The discovery is a significant boost for India in its space race against China. Dr Mylswamy Annadurai, the mission’s project director at the Indian Space Research Organisation in Bangalore, said: “It’s very satisfying.”

The search for water was one of the mission’s main objectives, but it was a surprise nonetheless, scientists said.The unmanned craft was equipped with Nasa’s Moon Mineralogy Mapper, designed specifically to search for water by picking up the electromagnetic radiation emitted by minerals. The M3 also made the unexpected discovery that water may still be forming on the surface of the Moon, according to scientists familiar with the mission.

Scientists are eagerly awaiting the results of two American unmanned lunar missions, which were both launched in June, that could also prove the existence of water on the Moon.

Early results from Nasa’s Lunar Reconnaissance Orbiter (LRO) recorded temperatures as low as -238C (minus 396.4F) in polar craters on the Moon, according to the journal Nature. That makes them the coldest recorded spots in the solar system, even colder than the surface of Pluto, and could mean that ice has been trapped for billions of years, the journal said. The LRO has also detected an abundance of hydrogen, thought to be a key indicator of ice, at the poles.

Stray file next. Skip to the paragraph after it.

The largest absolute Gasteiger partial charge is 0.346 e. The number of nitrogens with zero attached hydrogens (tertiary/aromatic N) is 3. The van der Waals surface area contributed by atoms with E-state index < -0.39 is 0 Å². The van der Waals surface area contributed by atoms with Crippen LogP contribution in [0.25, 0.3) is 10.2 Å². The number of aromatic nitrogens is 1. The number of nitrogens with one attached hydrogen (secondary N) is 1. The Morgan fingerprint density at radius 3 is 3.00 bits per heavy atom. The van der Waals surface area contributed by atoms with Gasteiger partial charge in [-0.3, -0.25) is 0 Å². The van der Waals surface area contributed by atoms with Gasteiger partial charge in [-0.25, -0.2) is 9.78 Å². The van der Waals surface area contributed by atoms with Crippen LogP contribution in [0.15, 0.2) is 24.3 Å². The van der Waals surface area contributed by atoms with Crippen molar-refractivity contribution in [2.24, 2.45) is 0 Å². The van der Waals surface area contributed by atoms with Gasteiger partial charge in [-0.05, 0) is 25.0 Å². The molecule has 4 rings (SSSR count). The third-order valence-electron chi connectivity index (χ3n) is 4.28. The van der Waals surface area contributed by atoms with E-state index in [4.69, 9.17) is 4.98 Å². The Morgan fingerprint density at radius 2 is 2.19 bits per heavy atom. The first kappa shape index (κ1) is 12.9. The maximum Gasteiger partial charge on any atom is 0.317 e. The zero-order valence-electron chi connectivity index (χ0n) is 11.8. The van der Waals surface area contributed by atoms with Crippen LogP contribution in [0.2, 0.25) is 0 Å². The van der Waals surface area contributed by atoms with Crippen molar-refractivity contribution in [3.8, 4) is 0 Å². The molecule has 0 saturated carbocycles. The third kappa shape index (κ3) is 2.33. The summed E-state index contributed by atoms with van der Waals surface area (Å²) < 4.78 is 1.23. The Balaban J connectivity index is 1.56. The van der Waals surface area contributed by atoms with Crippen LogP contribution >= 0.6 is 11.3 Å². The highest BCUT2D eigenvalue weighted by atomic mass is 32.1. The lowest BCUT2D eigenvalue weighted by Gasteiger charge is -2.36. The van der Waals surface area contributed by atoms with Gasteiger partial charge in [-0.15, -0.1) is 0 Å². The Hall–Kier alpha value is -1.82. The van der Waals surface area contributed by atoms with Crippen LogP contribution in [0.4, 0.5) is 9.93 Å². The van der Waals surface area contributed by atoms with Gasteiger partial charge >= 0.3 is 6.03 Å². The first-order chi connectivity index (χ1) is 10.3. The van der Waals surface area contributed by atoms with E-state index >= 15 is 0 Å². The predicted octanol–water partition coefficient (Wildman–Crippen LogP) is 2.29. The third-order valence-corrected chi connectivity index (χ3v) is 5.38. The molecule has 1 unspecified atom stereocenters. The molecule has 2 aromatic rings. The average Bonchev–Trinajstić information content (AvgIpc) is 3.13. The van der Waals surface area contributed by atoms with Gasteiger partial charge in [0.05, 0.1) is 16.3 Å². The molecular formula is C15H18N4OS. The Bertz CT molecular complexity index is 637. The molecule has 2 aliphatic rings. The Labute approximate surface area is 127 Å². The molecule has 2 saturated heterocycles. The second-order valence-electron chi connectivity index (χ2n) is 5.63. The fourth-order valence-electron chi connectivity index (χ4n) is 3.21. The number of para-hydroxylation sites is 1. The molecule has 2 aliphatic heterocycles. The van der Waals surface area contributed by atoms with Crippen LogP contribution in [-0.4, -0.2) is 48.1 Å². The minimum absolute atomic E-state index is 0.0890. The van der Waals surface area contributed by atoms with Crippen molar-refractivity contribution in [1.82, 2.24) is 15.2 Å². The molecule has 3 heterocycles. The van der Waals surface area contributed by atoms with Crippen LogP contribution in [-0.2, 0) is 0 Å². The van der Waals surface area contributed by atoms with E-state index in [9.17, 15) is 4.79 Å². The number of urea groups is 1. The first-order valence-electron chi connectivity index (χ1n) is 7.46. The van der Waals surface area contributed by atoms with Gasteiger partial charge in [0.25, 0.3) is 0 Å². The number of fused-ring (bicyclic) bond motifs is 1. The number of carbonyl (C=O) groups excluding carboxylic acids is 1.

source

My comment: Nice! I'm not exactly a fan of Moon colonization - so far it doesn't look like a lovely and interesting place, but it's definitely a good starting point for the longer journey. It's ideal for the production of spaceships, and so far it looks like it's totally green. Of course, that sounds little stupid, I admit, but it's a fact, for the moment, the Moon offers a good opportunity to experiment with spaceship production. If the experiments are under strict-control, so we don't mess the things beyond return, it should be ok. So the discovery of water, even if it's in molecular quantity is still great news. And what is more important- it gives good idea of how well-spread water could be in the universe. Yay for more habitable planets! Habitable by us, of course, there's nothing wrong with all the other planets to be inhabited by other species.